Foreign Policy Has The Diplomatic Pendulum Swept So Wide An Arc Essay

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Rarely in the history of U.S foreign policy has the diplomatic pendulum swept so wide an arc over such a short span of time. The swift regime change Iran witnessed in 1979 set forth a series of events that would define U.S relations with the Middle Eastern nation for decades to follow. It never occurred to me that one incident that lasted a little over a year could have such drastic repercussions.
This infamous calamity, known as the Iran Hostage Crisis, had its seeds planted during the Iranian Revolution when Reza Shah Pahlavi was deposed and offered refuge in the United States to treat his growing cancer. His deposition resulted from the people’s growing dissatisfaction with the Shah’s handling of the country, many calling it anti-Islamic (PBS). Only to make things worse, on November 4, 1979, a group of furious student Iranian revolutionaries invaded the U.S embassy in Tehran and took over 60 Americans hostage demanding the deposed Shah be returned so he could be put on trial in exchange for the hostages. This ordeal lasted 444 days, with Iran left under the control of the power-hungry fundamentalist Khomeini (Britannica). Over this long and tension-filled span, U.S President Jimmy Carter vowed to bring back each hostage to safety as the hatred between the two nations began to grow exponentially.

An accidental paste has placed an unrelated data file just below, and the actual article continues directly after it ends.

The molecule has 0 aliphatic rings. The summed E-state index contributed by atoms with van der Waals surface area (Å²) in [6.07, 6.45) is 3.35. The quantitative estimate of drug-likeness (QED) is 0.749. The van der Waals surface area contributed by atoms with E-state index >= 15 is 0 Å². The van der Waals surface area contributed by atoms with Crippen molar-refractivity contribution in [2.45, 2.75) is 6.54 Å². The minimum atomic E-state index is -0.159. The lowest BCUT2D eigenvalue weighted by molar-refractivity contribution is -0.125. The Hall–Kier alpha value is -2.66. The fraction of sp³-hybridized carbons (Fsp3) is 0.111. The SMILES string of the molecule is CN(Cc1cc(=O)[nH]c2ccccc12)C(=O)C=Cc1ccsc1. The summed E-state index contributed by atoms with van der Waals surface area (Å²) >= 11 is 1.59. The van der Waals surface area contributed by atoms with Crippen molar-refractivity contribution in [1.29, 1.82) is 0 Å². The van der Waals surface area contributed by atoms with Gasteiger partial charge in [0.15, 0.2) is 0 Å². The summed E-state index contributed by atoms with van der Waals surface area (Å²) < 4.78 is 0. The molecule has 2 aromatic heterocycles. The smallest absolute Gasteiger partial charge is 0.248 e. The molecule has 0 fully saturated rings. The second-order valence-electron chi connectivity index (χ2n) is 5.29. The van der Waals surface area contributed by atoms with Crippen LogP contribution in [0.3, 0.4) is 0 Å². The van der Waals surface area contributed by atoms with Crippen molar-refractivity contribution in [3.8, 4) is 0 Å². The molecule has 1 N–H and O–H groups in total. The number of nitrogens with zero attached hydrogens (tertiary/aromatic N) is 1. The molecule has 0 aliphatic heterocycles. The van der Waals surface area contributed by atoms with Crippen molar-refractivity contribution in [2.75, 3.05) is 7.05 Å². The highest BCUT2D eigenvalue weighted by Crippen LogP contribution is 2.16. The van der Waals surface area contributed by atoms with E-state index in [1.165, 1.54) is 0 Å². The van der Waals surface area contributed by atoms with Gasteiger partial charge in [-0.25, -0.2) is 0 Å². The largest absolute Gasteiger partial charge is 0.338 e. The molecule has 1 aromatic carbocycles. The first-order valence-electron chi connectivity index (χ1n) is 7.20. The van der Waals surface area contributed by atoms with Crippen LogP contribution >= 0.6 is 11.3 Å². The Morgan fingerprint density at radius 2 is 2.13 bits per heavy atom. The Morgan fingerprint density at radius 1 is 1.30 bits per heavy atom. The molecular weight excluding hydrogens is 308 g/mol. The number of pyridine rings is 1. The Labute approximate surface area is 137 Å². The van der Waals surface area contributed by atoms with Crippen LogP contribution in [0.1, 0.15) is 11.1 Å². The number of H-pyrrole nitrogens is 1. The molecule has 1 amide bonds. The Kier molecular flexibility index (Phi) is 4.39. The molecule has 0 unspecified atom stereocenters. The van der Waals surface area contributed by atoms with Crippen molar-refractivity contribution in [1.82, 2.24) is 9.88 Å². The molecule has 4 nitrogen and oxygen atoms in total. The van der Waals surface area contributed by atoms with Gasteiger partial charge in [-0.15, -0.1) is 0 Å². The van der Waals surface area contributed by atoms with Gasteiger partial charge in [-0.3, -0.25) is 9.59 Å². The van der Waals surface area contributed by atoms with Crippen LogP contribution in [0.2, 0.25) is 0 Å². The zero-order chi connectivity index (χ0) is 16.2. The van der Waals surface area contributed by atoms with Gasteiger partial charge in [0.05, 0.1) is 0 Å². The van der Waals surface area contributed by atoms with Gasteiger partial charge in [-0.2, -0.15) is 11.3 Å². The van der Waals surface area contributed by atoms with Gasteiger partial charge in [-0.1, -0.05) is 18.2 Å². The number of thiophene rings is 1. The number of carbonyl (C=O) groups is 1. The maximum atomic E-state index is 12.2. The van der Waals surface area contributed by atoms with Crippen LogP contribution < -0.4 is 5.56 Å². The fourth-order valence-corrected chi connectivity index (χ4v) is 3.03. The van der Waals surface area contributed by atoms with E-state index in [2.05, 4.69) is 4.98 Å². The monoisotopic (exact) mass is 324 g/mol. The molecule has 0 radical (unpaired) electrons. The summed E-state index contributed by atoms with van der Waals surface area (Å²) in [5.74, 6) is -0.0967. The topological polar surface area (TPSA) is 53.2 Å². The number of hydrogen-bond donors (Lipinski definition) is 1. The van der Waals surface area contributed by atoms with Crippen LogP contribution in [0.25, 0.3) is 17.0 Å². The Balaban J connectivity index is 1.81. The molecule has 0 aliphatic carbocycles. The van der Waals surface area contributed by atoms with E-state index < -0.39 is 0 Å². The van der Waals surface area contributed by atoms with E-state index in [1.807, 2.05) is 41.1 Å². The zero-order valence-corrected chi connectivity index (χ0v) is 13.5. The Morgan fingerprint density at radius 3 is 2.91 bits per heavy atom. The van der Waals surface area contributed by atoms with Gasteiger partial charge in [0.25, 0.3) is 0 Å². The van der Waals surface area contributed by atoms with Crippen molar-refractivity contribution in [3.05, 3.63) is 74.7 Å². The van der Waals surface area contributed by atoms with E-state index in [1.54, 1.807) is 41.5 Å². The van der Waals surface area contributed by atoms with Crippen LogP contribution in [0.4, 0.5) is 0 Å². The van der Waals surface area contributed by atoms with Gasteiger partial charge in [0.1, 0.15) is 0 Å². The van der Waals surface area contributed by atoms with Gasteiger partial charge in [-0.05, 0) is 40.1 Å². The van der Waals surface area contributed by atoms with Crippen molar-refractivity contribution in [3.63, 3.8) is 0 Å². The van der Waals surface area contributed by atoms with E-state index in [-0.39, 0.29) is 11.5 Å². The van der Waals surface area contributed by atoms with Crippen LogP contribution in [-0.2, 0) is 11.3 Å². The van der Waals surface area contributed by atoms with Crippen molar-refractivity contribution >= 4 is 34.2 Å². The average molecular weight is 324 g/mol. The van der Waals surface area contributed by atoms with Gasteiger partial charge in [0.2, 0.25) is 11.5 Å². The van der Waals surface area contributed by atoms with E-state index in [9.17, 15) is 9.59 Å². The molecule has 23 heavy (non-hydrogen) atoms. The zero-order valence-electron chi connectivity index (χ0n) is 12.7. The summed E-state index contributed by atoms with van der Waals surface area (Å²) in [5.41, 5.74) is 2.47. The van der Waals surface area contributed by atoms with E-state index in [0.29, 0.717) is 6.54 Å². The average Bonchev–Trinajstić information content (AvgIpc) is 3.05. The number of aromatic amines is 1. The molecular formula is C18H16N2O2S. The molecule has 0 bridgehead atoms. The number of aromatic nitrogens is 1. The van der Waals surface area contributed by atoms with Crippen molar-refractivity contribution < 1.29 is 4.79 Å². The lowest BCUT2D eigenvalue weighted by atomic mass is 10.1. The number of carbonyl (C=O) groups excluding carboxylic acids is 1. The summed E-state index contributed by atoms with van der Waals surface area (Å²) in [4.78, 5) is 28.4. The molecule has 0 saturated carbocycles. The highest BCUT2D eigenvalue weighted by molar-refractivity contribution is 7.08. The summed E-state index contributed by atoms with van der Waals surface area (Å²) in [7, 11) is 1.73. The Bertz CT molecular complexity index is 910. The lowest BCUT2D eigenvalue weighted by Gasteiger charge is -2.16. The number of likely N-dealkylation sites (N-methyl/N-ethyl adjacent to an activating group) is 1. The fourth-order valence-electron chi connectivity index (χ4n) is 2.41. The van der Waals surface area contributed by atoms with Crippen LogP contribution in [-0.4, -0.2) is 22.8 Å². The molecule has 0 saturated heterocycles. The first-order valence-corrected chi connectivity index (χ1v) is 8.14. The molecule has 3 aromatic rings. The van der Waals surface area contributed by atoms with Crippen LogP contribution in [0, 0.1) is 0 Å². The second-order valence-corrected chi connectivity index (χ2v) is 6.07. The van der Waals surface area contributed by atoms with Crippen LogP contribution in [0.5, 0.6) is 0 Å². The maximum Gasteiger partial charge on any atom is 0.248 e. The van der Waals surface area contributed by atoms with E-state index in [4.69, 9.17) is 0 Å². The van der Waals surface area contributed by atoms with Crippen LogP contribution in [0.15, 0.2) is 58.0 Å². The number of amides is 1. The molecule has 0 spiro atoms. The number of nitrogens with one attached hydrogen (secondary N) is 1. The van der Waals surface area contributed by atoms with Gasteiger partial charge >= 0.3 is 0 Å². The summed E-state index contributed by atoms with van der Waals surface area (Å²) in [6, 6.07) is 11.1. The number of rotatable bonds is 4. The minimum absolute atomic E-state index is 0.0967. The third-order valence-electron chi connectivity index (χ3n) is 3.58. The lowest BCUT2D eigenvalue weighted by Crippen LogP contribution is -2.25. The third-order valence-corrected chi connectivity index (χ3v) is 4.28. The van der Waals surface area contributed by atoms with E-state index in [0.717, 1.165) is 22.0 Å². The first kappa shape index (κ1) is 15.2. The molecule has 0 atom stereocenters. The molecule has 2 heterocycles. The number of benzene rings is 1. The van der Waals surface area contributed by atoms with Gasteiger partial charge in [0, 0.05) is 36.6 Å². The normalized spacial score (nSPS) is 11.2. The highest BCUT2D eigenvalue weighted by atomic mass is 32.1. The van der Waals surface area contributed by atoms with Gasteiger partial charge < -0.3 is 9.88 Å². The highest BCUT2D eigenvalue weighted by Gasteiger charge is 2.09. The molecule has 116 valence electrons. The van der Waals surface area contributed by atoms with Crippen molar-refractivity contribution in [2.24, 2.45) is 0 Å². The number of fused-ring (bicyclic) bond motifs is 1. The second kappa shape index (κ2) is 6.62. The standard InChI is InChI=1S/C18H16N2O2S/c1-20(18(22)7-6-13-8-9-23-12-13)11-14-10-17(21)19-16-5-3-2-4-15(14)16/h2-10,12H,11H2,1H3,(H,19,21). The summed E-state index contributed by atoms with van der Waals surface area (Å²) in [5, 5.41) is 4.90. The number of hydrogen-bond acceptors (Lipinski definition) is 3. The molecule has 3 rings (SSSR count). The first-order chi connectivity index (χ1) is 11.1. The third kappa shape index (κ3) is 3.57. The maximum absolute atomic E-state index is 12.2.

Despite the outcome of this crisis, the toll that both countries had to take was drastically significant. Before, the two relied on each other both economically and politically
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